- Harvard University Press
Out of China: How the Chinese Ended the Era of Western Domination
- Robert Bickers
- Harvard University Press
- 9.5 X 6.4 X 1.7 inches
- 2.2 pounds
- History > Asia - China
Nationalism matters in China, and what matters in China matters to everyone. China's new nationalism, Robert Bickers shows, is rooted not in its present power but in shameful memories of its former weaknesses. Invaded, humiliated, and looted in the nineteenth and twentieth centuries by foreign powers, China looks out at the twenty-first century through the lens of the past. History matters deeply to Beijing's current rulers, and Out of China explains why.
Bickers tracks the long, often agonizing process by which the Chinese regained control of their own country. He describes the corrupt, lurid modernity of prewar Shanghai, the often tiny patches of extraterritorial land controlled by foreign powers, the entrep�ts of Hong Kong and Macao, and the myriad means--through armed threats, technology, and legal chicanery--by which China was kept subservient until, gradually, it emerged from Western control. This plural and partial subjugation of China is a story that involves not only European powers and Japan but also the United States.
This complex history must be grasped not to atone for the sins of the past but to recognize China's internationalized landscapes with all their contradictions, violence, cosmopolitanism, and ambitions. The story of the foreign presence in China in the nineteenth and twentieth centuries is too important to be left in the hands of the Chinese party-state and its approved script. Out of China is essential reading for anyone wishing to understand what shapes China's view of the world in the twenty-first century.
Specialises in the history of colonialism, and in particular of the British empire and its relations with China and the history of Shanghai (1843-1950s), and modern Chinese history.
My most recent book is China Bound: John Swire & Sons and its World, a history of the British company John Swire & Sons in the context of, and as a case study in, nineteenth and century globalization as experienced by and shaped by some of the actors involved.
My previous book, Out of China: How the Chinese ended the era of Western Domination (Allen Lane, and Harvard University Press, 2017), was shortlisted for the 2018 Wolfson Prize for History. This is available as a Penguin Books paperback in the UK. I am interested, too, in experimenting with how we tell such histories, and in thinking about what stories we tell, and have been collaborating with colleagues in a 'Creative Histories' initiative. For more on which see our new article in History Workshop Journal.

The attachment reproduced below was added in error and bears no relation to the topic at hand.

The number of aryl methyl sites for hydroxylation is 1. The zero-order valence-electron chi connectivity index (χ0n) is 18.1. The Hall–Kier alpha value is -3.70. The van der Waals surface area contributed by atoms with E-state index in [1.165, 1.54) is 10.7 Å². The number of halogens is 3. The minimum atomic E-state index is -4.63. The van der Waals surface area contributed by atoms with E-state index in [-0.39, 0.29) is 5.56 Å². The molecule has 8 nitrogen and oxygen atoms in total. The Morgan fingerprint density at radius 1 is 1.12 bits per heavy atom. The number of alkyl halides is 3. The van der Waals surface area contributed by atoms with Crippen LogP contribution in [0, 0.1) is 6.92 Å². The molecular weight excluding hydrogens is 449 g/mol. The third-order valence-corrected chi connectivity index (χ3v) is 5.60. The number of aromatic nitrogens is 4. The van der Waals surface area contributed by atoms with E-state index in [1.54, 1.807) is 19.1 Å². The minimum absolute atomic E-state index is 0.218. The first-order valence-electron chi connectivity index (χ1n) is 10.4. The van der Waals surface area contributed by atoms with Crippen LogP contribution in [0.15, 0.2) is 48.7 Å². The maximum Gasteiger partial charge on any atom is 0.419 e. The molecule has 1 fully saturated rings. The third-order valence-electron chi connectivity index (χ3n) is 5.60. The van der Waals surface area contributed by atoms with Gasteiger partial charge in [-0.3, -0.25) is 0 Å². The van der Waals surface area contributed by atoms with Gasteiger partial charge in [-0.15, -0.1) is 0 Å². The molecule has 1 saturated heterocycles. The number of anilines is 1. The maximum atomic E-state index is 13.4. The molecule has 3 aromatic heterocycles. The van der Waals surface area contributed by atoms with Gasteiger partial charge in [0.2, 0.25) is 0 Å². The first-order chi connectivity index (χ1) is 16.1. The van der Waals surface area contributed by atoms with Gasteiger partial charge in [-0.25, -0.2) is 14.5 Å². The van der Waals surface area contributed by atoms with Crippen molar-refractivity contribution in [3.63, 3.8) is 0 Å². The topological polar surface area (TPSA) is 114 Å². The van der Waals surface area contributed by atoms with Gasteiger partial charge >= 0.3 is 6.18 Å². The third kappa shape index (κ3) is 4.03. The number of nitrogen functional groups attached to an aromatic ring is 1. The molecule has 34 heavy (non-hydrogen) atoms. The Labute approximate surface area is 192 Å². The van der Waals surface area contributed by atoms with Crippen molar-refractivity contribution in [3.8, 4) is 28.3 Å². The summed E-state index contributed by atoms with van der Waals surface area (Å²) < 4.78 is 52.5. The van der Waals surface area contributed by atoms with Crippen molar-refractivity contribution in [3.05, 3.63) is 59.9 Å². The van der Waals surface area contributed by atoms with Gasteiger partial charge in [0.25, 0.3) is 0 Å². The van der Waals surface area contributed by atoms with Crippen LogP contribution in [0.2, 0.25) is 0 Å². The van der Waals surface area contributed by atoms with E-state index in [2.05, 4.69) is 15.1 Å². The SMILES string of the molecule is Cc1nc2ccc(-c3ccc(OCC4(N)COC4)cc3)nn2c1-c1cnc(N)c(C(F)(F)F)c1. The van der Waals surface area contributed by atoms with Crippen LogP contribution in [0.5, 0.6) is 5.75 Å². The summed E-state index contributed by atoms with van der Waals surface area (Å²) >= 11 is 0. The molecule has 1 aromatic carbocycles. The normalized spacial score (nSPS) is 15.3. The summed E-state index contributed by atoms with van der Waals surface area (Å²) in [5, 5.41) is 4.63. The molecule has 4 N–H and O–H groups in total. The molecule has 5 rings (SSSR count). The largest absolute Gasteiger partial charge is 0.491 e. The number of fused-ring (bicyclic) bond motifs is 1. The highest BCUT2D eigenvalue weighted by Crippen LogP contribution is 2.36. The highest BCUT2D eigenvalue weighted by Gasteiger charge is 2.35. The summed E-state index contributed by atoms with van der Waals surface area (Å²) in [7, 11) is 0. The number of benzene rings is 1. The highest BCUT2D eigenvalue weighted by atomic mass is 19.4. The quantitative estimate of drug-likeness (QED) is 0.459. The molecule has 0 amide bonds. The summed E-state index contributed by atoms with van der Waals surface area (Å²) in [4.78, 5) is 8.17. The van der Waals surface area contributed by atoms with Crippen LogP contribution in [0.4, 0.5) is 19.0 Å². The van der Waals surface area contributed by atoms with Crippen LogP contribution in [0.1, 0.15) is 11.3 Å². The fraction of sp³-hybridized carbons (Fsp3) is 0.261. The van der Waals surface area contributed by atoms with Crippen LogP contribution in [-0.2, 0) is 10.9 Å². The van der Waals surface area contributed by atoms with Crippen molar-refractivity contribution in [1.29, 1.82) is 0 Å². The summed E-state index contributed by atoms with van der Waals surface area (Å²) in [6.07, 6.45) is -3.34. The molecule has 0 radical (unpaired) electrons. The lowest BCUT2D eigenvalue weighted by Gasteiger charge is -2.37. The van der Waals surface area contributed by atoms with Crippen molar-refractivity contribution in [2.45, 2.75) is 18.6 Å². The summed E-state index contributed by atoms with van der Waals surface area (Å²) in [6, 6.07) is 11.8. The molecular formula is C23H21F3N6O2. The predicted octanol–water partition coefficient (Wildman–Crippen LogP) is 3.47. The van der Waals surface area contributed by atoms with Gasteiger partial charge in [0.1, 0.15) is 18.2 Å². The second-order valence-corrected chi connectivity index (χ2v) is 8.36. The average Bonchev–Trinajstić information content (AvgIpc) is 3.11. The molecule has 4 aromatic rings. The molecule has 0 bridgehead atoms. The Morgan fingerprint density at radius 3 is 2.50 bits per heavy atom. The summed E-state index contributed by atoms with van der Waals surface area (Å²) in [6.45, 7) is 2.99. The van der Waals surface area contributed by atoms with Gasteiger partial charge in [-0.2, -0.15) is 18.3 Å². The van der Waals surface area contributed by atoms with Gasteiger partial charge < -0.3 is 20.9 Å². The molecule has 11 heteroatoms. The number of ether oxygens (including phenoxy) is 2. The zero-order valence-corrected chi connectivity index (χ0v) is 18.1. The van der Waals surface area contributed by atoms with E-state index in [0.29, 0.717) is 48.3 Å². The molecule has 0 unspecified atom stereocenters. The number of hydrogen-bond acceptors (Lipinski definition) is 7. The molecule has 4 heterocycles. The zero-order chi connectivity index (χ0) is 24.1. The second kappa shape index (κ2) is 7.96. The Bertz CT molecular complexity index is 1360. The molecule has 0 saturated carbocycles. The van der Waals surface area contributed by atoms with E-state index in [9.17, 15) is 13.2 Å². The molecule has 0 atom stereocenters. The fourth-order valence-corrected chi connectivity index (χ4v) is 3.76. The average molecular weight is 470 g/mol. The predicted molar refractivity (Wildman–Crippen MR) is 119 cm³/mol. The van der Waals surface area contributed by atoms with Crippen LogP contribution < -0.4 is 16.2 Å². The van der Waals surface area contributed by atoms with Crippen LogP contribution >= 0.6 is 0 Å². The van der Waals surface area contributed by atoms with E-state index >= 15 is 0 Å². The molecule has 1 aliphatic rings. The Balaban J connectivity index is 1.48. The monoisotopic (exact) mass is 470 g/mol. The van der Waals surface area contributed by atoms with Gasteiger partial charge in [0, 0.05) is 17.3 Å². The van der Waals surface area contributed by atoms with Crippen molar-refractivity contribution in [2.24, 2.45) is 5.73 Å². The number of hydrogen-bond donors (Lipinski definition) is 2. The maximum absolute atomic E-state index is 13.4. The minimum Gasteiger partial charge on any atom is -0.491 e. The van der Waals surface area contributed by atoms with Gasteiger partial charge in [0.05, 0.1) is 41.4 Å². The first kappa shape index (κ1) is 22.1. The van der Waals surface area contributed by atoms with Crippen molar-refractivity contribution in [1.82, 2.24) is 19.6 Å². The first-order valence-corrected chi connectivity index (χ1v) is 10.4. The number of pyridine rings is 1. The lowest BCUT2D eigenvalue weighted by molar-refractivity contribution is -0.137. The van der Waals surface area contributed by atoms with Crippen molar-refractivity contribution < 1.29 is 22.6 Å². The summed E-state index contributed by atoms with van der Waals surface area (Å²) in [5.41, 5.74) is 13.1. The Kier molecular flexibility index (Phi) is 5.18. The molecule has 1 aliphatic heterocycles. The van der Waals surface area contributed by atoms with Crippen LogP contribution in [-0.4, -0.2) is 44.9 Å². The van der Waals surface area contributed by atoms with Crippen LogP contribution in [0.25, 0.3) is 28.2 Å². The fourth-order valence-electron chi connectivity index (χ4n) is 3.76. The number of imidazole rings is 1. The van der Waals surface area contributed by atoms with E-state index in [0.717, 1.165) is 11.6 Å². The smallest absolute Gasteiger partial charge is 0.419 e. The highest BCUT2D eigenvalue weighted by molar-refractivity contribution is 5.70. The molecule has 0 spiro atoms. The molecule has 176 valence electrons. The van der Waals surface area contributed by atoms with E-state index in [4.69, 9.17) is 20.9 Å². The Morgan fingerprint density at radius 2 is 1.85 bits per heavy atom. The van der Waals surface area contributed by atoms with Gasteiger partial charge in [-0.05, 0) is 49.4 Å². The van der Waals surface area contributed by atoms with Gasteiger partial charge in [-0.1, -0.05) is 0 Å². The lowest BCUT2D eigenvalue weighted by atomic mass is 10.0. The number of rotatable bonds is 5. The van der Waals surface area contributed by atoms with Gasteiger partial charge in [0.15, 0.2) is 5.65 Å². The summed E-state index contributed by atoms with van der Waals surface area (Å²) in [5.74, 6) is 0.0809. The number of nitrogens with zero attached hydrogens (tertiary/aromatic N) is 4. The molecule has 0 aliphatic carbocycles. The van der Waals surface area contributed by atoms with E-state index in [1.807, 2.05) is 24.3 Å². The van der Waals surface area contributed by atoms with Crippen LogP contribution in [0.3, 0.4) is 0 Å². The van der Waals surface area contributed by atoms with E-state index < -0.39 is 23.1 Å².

My earlier work includes Britain in China (1999), and three books published by Allen Lane/Penguin: Empire Made Me: An Englishman adrift in Shanghai (2003), The Scramble for China: Foreign Devils in the Qing Empire, 1832-1914 (2011) and Getting Stuck in for Shanghai: Putting the Kibosh on the Kaiser from the Bund (Penguin, 2014). My interest in the world of British colonialism more broadly underpins a volume in the Oxford History of the British Empire companion series that I edited on British communities across the worlds of formal and informal empire.
I am also interested in cemeteries and photographs (and the lives they live), clipper ships, lighthouses and meteorology in China, giants and circuses. Other recent books include a volume co-edited with Jonathan J. Howlett, University of York: Britain and China, 1840-1970: Empire, Finance, and War, and with Isabella Jackson, Trinity College Dublin: Treaty Ports in Modern China: Law, Land & Power.
I direct the Hong Kong Kong History Project, and the Historical Photographs of China digitisation initiative. I also formely ran an AHRC-funded project on the history of the Chinese Maritime Customs Service, was Director and Co-Director of the British Inter-university China Centre, a Co-Director of the AHRC-funded REACT Knowledge Exchange Hub, and led an ESRC-funded project, 'Colonialism in comparative perspective: Tianjin under nine flags' (2008-11).
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